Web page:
On Monday, the Los Angeles County Health Department released what it called a “study” on menu labeling’s impact on obesity. But “propaganda” would have been a more accurate description. Though the report’s authors boldly claim that the hotly-contested ordinance would prevent county residents from gaining millions of pounds each year, they never checked to see if covering menus with calorie counts actually influenced consumers to eat less.
In fact, no one has.
Instead, the health officials used 17 different estimates — extrapolated from various data sources — to calculate the weight loss figure. One of the most critical estimates, the average amount of calorie reduction per meal, came from a conveniently “unpublished” survey. The source was none other than the New York City Health Department — the very same group whose own menu labeling study was “criticized and rejected” by two of the most respected medical journals: the Centers for Disease Control and Prevention’s Morbidity and Mortality Weekly Reports and JAMA, the journal of the American Medical Association. One editor wrote that the “conclusions being drawn by the study, are of course, problematic.”
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But its “problematic” foundation isn’t stopping activists from leveraging the report to advocate for the Big Brother policy at the local and state level.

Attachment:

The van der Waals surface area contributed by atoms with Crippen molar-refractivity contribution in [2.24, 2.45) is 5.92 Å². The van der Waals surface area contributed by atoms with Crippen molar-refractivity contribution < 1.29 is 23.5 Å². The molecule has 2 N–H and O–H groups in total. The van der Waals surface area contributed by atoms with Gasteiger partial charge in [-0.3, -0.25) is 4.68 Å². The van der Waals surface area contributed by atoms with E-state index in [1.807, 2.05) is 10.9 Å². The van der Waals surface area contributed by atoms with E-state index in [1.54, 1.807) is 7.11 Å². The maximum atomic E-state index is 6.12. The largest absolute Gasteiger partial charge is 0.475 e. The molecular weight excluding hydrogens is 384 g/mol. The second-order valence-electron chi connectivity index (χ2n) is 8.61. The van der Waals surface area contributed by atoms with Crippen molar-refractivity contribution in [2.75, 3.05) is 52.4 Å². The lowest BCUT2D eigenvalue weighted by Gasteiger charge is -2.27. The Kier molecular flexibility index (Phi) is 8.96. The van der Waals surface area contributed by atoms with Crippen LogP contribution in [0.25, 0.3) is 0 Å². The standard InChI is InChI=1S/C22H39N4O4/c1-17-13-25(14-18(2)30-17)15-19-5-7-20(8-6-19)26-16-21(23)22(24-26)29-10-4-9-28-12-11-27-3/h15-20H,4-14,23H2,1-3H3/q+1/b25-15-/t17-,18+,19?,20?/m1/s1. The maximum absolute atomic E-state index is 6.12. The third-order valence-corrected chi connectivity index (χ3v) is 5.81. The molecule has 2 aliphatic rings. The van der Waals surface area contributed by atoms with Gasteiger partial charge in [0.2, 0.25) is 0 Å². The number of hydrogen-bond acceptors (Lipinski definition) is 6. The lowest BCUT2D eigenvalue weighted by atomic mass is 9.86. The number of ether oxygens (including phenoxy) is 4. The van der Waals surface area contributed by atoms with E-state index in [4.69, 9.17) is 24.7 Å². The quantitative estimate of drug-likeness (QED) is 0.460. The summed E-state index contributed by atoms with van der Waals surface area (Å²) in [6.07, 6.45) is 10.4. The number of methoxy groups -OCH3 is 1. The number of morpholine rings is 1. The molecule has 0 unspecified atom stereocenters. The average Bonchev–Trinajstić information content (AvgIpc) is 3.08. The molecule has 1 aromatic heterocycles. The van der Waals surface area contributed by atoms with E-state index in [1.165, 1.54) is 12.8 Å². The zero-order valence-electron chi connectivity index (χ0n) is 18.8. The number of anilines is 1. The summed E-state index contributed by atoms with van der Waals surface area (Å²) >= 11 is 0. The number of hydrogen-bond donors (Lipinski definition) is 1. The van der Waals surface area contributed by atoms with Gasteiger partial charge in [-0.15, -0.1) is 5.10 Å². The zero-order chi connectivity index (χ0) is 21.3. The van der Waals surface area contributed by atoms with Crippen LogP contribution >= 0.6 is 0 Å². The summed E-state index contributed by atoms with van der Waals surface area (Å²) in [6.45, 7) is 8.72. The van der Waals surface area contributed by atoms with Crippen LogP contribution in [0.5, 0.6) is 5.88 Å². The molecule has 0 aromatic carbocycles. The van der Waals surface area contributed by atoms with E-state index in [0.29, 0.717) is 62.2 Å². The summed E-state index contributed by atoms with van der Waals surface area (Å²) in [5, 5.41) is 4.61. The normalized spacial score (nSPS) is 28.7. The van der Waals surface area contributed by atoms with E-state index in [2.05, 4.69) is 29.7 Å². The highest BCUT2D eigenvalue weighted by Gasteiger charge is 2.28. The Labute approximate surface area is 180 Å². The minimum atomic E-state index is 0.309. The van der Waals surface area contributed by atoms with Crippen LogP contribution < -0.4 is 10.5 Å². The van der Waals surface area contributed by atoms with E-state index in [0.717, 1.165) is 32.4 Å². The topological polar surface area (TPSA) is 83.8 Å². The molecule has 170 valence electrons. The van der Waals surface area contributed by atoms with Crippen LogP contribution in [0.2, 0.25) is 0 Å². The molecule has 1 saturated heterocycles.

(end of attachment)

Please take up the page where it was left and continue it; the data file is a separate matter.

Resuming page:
While the justification for menu-mandates rests squarely on assumption, a growing body of evidence is casting doubt on their merit. Researchers at Cornell University found that posted nutrition facts spurred people to eat 131 percent more calories than when they dined free of calorie tallies. Executive director of the USDA’s Center for Nutrition Policy and Promotion, Brain Wansink, even suggested that menu labeling would actually “discourage diners from trying to eat healthy.”
This behavior doesn’t really surprise us. After all, food activists have a long and illustrious history of bending (or flat-out ignoring) science to advance their agendas (Exhibits A, B, C, D, and E). NYC food czar Thomas Frieden has even acknowledged that “we don’t have 100 percent proof that [menu labeling]’s going to work.” Now it’s becoming apparent that its advocates don’t have any proof. And the “studies” they rely on are what need warning labels, not our food.